After five months of devastating war in Europe, chivalry between enemies showed itself for one of the last times in modern warfare. Perhaps a little before, on the holy night, and into that hallowed Christmas morn, the sounds of rifles firing, shells exploding, and men dying faded on the Western Front during World War I. Starting on Christmas Eve, 1914, many German and British troops began to sing Christmas carols to each other across the lines. At dawn on Christmas Day some German soldiers even ventured, unarmed, across “no-man’s land”, toward the Allied lines – shouting “Merry Christmas” in the enemy tongue. Then enemies climbed tentatively out of the trenches and met on the field of battle to shake hands and share cigarettes and plum pudding. In one place a soccer match even broke out.
It’s called the Christmas Truce. And it was peace in the middle of warfare. German Lieutenant Kurt Zehmisch recalled: “How marvelously wonderful, yet how strange it was…Christmas, the celebration of Love, managed to bring mortal enemies together as friends for a time.” And how true! Only for a time… The warring countries never declared any official cease-fire. And Christmas in the Trenches only happened in a few places, actually. By December 26, it was shells and bombs, gunfire and death all over again – again and again for three and a half more years.
It’s easy to cherry-pick it from something like the Great War – so called for the magnitude of battle and death. But it’s essentially true: in this world there is no lasting peace. There is no generic, unqualified rest. We stop doing only for a time or we sleep for a few hours and we recover from one tragedy only to prepare for the next terrible thing and we’re in peacetime until war breaks out again. There is no peace – in the unqualified, absolute sense. Except in one place…
Micah’s prophecy for this morning is eminently familiar among the Christmas words we have. Less familiar, probably, is the tension into which Micah had been speaking those words. He spoke to Israel’s so-called “peace”. The worst of things had been staved off – no regional war. Under kings like Jotham and Ahaz and Hezekiah, enemies like Assyria were far away and prosperity abounded for many. Micah was called to make bold prophecy and proclamation against God’s people who had become spiritually complacent in the midst of this political and economic “good time.” He proclaimed that worse times were coming. When foreign generals would smack Israel’s king in the face and put their city to siege. When people would be transported to distant lands; exiled from home. When Israel would be “pregnant” with expectation, longing for her sons to come out, come back (4:9-10).
Micah’s prophecy basically said Israel’s “peace” wasn’t real. In fact, underneath it all was a telling insignificance. I think you can see it at the end of v.2. Why should Micah say one will come who started in “ancient times”? Because that’s what Israel actually longed for. They wanted the “good ol’ days”. Israel longed for things hundreds of years before: King David’s mighty armies and renown and King Solomon’s wise and powerful rule and expansive territory. Micah knew Israel was after power and prestige, comfort and peace like in the good ol’ days. And that longing would only increase as things got worse…
Do you feel the same? You might feel so for America – our nation – decades prior were better, former times were more stable, morality used to be higher… Or in your own lives? This or that decade was really great? When the one job was great and money was good and there was time with kids or so and so was still alive? When you had to do less adulting? When your knees didn’t creak and your back wasn’t bent? Dreaming of a white Christmas, just like the ones you used to know? We know this. We long for, we hold high the days gone by, the ancient years – when men were men and whatever other mildly absurd characterizations we might put on our dreamy recollections. And sometimes we dream like this even when things are okay. Just like Israel. But really, it’s just putting a patch over the holes in our peace, isn’t it? Patching on some other dream that actually wasn’t that great and was made of and by the same failing people? Dreams of decades so awesome that they produced these ones so dismal? Perhaps they weren’t the stuff of real peace…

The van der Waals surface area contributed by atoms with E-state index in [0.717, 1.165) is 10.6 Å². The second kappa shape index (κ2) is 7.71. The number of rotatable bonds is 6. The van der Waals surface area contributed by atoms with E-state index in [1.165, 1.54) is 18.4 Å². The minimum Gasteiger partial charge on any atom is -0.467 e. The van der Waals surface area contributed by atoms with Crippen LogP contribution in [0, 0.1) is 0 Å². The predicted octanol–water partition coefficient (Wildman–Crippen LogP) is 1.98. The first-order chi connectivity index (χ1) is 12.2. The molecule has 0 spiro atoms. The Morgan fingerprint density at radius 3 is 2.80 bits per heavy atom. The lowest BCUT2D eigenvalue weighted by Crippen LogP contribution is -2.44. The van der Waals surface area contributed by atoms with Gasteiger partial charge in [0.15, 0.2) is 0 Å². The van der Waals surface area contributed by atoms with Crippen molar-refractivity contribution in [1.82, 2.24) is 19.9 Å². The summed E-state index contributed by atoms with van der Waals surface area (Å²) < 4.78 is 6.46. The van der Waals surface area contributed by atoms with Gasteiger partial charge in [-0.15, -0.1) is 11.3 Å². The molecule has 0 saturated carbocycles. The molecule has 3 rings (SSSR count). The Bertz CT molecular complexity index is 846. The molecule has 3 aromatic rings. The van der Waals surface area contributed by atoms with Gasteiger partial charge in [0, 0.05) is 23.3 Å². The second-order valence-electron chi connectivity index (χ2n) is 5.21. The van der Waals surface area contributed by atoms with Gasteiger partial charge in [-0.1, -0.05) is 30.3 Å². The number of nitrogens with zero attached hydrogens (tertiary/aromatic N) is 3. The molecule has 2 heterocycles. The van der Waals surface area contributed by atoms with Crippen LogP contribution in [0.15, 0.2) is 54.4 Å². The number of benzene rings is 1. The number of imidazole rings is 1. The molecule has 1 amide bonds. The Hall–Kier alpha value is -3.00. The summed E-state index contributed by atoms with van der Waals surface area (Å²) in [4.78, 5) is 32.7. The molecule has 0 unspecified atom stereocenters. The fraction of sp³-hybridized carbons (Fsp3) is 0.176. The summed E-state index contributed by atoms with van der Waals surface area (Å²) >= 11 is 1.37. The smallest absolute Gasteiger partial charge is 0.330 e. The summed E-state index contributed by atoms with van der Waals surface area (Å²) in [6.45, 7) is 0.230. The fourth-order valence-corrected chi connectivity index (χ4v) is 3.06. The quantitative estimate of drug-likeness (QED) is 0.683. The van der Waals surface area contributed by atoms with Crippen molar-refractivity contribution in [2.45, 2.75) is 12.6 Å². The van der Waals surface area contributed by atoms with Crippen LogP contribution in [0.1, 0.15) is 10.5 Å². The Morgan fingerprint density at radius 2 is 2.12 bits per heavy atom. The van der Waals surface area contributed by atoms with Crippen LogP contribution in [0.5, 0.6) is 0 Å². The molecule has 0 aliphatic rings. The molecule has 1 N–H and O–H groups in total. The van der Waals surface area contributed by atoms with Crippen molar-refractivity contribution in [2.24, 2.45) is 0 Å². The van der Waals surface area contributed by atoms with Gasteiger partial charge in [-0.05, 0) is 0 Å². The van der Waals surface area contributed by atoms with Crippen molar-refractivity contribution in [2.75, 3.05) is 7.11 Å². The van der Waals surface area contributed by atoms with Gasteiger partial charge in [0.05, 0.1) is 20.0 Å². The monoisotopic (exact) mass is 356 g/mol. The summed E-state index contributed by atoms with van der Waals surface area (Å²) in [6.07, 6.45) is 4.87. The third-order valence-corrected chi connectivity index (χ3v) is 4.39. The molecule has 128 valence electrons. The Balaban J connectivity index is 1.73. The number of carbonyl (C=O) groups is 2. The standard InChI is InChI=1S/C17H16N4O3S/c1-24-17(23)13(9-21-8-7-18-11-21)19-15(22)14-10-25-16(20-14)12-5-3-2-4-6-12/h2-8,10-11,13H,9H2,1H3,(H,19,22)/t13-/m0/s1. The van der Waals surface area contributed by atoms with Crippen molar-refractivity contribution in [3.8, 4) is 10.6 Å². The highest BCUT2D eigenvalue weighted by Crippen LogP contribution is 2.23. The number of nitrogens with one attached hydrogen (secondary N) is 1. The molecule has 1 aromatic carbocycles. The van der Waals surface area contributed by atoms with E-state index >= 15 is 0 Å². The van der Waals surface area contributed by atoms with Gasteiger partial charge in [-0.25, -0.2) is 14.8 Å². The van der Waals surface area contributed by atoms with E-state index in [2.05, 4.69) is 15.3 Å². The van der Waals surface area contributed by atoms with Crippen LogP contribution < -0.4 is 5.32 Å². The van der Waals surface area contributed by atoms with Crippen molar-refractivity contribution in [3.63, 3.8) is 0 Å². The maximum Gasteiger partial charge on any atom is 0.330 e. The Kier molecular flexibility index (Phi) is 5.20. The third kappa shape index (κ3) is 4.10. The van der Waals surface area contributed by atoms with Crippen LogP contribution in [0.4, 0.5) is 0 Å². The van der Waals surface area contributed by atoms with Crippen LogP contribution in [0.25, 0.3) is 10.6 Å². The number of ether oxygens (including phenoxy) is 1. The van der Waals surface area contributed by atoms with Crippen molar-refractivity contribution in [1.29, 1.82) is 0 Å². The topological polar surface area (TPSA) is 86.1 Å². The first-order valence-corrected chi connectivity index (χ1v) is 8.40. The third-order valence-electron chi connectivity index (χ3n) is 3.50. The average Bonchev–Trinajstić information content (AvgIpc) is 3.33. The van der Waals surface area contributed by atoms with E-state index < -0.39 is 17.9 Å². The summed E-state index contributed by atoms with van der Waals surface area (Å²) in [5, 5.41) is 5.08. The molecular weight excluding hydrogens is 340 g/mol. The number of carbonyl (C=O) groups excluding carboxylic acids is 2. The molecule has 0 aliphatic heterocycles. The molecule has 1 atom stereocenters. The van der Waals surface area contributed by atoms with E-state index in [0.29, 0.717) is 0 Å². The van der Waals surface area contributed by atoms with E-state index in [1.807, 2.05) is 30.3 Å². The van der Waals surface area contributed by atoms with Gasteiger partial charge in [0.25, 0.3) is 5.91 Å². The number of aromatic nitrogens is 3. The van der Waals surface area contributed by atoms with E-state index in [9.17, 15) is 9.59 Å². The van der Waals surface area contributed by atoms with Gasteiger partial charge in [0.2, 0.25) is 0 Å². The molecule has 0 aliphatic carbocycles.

That’s Micah’s point. He proclaims the only place to truly find peace. The last words of our text are these: “he will be our peace”. Without qualification, not just for a time, absolutely and forever. But who is he? As if tailormade for our insignificant feelings, he is one who is not ruined by “insignificance”; he comes from it. Micah prophesied that one will come from Bethlehem Ephrathah. He used that name so people in Micah’s day would say, “Oh wait, you mean the little town, Bethlehem? The one that’s so small it’s not even a clan family seat?” Yes – from the smallest, most insignificant he will come. But who is he? One of great significance himself. A ruler…”whose origins are from of old, from ancient times.” As if tailormade for Israel’s dreams under her current milquetoast kings, for the good ol’ days, then here one will come from where King David did come – promised from Bethlehem – “a shoot from the stump of Jesse” (Is 11:1), but from even more ancient days, one who would crush the serpents’ head, and have his heel struck in death (Ge 3:15), prophesied on the grass of the first garden; and still, one more ancient than time, one “chosen before the creation of the world” so that our faith and hope might be in God and not anyone else (1 Pe 1:20). To do that, he will be different. A ruler – not a king – not one who will do like Saul and David did and be Israel’s “in place of God” peacemaker. No, this one will rule with due subordination. God says, “[he] will come for me” – he will rule for God, as in, for what God decrees and loves, by what God says.